The Myriad Decision: Affirming Human Dignity in Patents, with a Word of Caution

by Josh Carlson:

The Myriad decision, a.k.a. the DNA Patent Case, is a victory for human dignity. It reaffirms self-ownership and discourages incentives to experiment with embryonic stem cell research.

June has been a bit of a rough month for conservatives in light of some of the Supreme Court’s decision(s).  However, as dark as things seem, there are some reasons to not be totally discouraged.

DNA Strand For example, in Association for Molecular Pathology v. Myriad Genetics, Inc., the Supreme Court dealt with the (perhaps not-so-difficult) question of whether natural DNA was patentable subject matter.  In holding that natural DNA could not be patented, the Supreme Court again affirmed the basic premise of § 101 the U.S. Patent code, which is that “[l]aws of nature, natural phenomena, and abstract ideas are not patentable.”

By holding this, the Supreme Court, knowingly or not, ended up affirming human dignity in at least two ways.  The first way is that this (theoretically) makes screening for this particular gene less costly and thus much more accessible to the general public.  The second way is that a person’s DNA cannot be turned into a commodity for the marketplace, something which also relates to the hot topic issue of embryonic stem cell research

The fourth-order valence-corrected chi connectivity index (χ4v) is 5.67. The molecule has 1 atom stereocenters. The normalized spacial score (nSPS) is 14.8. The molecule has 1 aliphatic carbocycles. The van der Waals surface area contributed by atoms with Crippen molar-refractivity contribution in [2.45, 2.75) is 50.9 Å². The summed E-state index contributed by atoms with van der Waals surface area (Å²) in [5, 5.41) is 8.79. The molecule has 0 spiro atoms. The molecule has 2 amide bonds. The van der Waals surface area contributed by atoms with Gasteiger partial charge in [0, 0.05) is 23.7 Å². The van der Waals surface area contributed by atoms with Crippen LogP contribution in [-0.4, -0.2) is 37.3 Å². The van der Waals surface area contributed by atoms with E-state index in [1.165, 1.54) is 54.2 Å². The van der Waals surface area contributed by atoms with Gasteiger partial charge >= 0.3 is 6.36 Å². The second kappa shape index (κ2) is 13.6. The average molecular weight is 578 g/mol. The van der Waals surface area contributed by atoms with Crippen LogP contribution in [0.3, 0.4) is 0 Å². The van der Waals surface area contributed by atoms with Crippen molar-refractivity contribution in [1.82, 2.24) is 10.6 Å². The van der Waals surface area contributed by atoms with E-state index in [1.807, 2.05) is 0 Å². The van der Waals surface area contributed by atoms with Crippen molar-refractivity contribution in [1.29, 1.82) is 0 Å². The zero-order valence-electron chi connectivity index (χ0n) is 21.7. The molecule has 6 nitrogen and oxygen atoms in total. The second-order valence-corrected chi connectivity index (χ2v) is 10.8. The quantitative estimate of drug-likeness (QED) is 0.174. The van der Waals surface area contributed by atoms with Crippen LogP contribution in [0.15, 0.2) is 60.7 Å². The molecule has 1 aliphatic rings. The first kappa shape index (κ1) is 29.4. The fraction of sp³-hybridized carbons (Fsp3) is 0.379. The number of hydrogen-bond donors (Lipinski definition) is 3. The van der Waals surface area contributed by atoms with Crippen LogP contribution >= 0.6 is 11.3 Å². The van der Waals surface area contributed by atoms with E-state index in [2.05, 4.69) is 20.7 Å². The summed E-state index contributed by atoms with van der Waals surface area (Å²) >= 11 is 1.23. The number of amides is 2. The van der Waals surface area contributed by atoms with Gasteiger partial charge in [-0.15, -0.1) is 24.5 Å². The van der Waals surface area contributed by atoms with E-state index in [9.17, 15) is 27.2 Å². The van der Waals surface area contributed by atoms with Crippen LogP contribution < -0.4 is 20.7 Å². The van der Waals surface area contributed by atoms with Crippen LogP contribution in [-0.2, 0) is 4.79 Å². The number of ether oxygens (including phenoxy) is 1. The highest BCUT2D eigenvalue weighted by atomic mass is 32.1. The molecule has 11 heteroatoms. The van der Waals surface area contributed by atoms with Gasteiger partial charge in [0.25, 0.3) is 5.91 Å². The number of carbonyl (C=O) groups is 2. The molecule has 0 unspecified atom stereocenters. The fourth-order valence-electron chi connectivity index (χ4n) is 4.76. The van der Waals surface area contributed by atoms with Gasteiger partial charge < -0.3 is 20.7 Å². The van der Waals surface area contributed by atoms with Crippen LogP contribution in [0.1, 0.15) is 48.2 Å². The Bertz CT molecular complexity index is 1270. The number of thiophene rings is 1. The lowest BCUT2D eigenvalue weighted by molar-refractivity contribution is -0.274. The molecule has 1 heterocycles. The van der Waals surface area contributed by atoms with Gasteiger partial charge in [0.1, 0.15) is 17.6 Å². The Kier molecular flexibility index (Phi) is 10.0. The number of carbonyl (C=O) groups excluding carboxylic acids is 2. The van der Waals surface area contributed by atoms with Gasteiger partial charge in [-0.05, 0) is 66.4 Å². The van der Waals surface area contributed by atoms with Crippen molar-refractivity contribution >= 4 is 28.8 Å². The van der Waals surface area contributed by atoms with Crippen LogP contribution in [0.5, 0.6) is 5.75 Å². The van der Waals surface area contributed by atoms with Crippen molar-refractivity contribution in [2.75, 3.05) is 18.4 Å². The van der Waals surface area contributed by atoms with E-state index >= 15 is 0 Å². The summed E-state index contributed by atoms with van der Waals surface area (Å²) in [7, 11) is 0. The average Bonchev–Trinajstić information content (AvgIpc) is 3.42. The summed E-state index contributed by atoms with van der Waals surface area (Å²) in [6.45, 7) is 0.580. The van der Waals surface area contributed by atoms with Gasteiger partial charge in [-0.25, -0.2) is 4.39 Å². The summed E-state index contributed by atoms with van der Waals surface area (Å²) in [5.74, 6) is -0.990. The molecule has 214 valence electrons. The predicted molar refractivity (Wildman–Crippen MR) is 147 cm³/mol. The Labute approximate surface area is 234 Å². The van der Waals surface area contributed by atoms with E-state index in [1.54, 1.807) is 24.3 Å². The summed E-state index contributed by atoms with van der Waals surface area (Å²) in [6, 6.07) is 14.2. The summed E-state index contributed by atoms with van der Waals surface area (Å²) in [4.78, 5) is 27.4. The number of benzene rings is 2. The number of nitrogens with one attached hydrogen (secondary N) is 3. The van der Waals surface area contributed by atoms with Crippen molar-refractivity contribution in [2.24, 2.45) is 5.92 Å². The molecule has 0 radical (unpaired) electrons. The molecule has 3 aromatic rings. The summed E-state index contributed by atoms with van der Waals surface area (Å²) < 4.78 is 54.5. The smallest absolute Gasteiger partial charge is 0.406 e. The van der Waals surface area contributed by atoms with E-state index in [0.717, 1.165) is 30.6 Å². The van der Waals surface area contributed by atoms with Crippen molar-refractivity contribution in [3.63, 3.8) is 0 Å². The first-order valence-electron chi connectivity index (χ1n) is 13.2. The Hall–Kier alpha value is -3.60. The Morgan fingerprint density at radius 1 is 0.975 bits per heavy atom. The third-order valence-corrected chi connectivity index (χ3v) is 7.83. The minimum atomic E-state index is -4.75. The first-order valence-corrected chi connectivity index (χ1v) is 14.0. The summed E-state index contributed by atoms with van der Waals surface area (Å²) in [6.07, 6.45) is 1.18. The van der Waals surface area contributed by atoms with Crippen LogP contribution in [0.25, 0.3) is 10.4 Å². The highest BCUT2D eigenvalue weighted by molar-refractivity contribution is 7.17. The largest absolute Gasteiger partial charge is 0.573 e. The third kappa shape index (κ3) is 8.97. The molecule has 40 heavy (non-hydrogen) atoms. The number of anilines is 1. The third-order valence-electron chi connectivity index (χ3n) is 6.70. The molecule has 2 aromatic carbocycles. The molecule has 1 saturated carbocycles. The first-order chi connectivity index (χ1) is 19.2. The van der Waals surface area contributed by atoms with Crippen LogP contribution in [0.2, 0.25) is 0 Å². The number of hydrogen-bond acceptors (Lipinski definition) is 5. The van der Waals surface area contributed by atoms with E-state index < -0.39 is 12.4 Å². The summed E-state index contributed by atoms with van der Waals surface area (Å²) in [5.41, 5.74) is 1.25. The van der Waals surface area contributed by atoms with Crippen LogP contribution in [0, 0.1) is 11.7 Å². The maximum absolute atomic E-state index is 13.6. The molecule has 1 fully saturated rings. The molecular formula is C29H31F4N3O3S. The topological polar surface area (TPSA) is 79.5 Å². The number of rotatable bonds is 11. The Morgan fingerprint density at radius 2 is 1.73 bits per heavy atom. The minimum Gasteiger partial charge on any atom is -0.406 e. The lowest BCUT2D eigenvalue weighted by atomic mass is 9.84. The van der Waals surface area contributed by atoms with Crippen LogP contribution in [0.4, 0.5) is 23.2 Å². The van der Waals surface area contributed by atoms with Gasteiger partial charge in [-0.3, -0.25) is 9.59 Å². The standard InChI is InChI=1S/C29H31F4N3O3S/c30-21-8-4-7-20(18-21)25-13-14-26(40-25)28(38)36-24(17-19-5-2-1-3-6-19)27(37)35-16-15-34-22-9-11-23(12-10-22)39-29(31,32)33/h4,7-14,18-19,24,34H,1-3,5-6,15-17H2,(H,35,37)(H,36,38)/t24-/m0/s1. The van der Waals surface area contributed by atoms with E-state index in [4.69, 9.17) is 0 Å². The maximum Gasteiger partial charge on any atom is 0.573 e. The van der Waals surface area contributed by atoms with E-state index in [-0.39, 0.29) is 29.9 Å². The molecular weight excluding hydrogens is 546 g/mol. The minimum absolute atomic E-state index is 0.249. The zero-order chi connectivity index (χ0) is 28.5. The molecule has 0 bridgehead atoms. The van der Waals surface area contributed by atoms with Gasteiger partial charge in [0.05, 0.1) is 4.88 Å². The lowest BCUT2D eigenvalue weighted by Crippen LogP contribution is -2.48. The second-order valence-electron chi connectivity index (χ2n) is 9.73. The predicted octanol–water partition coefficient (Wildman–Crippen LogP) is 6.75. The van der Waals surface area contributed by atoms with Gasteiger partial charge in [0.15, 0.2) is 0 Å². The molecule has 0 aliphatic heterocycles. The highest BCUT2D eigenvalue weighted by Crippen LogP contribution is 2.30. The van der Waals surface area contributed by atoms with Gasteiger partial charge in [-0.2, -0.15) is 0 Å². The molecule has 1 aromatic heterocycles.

The first reason can easily be seen.  For example, recently, Angelina Jolie had a double mastectomy because she found out she had the gene—the very gene in debate in Myriad—that made it far more likely that she would get breast cancer.  While I am not saying that one should necessarily go that route, nonetheless, it does empower people by letting them plan ahead instead having to adjust on a moment’s notice.  More simply, “Forewarned is forearmed.”

The second reason is a bit more subtle, but it is a logical one.  If one is able to patent a person’s DNA purely by being able to isolate it, then a person’s DNA can be owned by someone else.  This leads to the very uncomfortable implication that a person can be, to some extent, owned by another.

Obviously, it is arguable that the 13th Amendment would prevent this danger from occurring in the first place.  Even so, the principle that mere discovery of things of nature not being patentable helps reinforce the purpose of the 13th Amendment.  As one U.S. Representative pointed out, the ruling “confirms that people — not private companies — own their genes.”

Furthermore, while I am no expert in the field of genetics or of science in general, the Myriad decision may affect the hot topic of embryonic stem cell research.  One reason for the continued support of embryonic stem cell research, despite its many failures, is money, or more accurately, the worship of money.  According to my research, embryonic stem cells, if successful in providing cures, could be patentable subject matter.  In contrast, adult stem cells, which have a good track record of providing cures, including growing a new windpipe, cannot be patented.  Thus, there is a monetary incentive to try and develop cures through embryonic stem cells and not adult stem cells.